What are your biggest distractions?

Life. Things like social networking, taking care of the house, the bills, making dinner, planning trips to see family. But I love every bit of it and wouldn’t change a thing.

What was one of the best moments in your career and what was one of the worst?

I’m extremely blessed to have had many memorable moments in my writing career, including winning the Pacesetter Award at the Mount Hermon Christian Writer’s Conference, and a coveted spot in the Guideposts Writers Workshop Contest. But there are many others that are just as cool and I can’t wait to see what’s on the horizon.

What do you least like about being a writer? Most like?

What I like least about writing is the marketing I must do. Why can’t I just write? But it must be done, and so I do it. What I love the most is hearing from readers. I once received an email from a pre-teen who read my story “Hot Potato/Cold Potato” in Chicken Soup for the Preteen Soul II. She’d been thinking about running away from home too, and said the story really helped her to see how much she loved her home and family.

What is the role and importance of an agent?

I love my agent. Met him and clicked instantly. He looks just like my brother and has a sense of humor to match. His role is to help me to sell my books, and my role is to give him my very, very best to make his job easier.

What advice would you give to new writers?

Never give up. I know that’s been said before, but it’s true. Try everything. You never know what you’re going to like. Take every class you can. Learn as much as possible about all aspects of being a writer. Join or start a writer’s group and never stop learning.

Pretend I’m a customer at a bookstore looking for a good book. Give me a one or two sentence promo to convince me to buy your book.

The promo sentence for the future book I hope you’ll find on the shelf will have the most adorable puppy on the cover possibly holding a fortune cookie under his paw:

Fortune Puppy is the story of 32-year-old Melanie, a divorced young woman searching for love, and the capricious dog that helps her find it.

What’s on the book horizon for you?

More dog-lit type books are in the works (think Chick-Lit for dog lovers!). Fortune Puppy would be the first in a three-book series and I have another book featuring an adorable Cocker Spaniel in the works right now.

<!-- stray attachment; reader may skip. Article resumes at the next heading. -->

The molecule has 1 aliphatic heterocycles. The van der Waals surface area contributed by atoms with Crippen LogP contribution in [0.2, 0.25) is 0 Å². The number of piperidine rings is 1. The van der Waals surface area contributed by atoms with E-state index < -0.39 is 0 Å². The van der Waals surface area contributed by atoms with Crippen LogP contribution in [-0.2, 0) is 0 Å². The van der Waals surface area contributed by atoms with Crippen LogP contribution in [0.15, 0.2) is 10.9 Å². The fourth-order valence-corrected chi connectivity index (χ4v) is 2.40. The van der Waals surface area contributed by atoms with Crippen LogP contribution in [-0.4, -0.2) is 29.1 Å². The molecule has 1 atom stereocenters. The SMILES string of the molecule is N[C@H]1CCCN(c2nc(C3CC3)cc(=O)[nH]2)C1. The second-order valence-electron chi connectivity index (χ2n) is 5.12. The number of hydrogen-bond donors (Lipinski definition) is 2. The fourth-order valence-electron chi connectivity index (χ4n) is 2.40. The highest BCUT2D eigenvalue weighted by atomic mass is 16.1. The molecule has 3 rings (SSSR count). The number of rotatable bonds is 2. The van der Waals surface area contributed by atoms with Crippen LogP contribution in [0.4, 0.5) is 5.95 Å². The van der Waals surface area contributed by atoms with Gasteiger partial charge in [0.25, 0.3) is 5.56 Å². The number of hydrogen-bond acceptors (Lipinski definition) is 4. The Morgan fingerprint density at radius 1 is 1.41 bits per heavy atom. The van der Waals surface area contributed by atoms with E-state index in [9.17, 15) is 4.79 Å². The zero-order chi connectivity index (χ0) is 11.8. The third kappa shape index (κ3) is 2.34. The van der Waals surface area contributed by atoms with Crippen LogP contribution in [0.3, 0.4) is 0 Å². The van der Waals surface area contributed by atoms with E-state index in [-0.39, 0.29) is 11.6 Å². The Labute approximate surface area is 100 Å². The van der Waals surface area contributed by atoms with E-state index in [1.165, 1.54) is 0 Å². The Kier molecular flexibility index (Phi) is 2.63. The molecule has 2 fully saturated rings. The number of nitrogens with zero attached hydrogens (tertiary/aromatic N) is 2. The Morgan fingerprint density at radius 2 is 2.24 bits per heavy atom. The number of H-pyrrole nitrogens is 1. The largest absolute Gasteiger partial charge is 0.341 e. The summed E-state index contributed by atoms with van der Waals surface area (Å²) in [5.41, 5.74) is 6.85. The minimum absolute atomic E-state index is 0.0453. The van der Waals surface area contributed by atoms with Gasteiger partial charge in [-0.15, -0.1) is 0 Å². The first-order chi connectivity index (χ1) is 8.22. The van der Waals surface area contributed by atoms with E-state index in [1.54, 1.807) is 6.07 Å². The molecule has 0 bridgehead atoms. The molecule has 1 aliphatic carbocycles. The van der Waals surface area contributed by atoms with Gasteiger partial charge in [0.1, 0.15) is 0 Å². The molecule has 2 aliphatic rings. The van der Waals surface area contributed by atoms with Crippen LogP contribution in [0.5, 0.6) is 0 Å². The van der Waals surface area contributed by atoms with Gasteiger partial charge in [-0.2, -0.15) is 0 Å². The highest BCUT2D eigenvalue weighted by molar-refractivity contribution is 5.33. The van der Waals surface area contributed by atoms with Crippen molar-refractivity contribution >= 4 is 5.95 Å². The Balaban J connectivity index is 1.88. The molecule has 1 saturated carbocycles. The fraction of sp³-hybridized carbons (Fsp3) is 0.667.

Last question, how can readers find you and your books?

For news and up-to-date information on dog-lit and my upcoming books, stay tuned to my dog blog: or look on my website at If you’re a dog lover, and a writer, the blog offers a lot of things dog, some things writing, and book reviews and comments. Fun stuff!

To purchase The Complete Guide to Writer’s Groups That Work through Infinity Books you can click here: 

Thank you for sharing your writing life with my bleaders! (blog + readers = bleaders)

About Suzanne

Suzanne Woods Fisher writes bestselling, award winning fiction and non-fiction books about the Old Order Amish for Revell Books. Her interest in the Plain People began with her Old Order German Baptist grandfather, raised in Franklin County, Pennsylvania. Suzanne's app, Amish Wisdom, delivers a daily Amish proverb to your phone or iPad. She writes a bi-monthly column for Christian Post and Cooking & Such magazine. She lives with her family in California and raises puppies for Guide Dogs for the Blind. To Suzanne's way of thinking, you can't take life too seriously when a puppy is running through your house with someone's underwear in its mouth.


  1. Judylynn says:

    I'm not sure how brilliant this comment is, but here goes: This sounds like a wonderful book! Please enter me in the giveaway: seizethebookblog(at)gmail(dot)com

  2. B.J. Taylor says:

    Judy Lynn, it's a lovely comment! Thanks for reading the post and may you have an awesome day!

  3. Kristie says:

    Your book sounds very informative. It's good that other writers will get helped from your book. I do not think that I could be a writer because I don't know if I have the self-disipline. Way to go!


  4. B.J. Taylor says:

    Kristie, take a writing class and see if you like it. The self-discipline part for me came when I had a writer's group to keep me accountable and to encourage me to meet deadlines. Good luck in whatever you decide is "write" for you. B.J.

  5. Thankful~Threads says:

    B.J. your dog-lit books sound like they are right up my alley, so yes, I want more dog-lit! I've read a lot of dog-mystery books by Susan Conant but now they are few and far between (she's doing cooking novels with her daughter). So sad! Bring on the puppy stories! ~Kathleen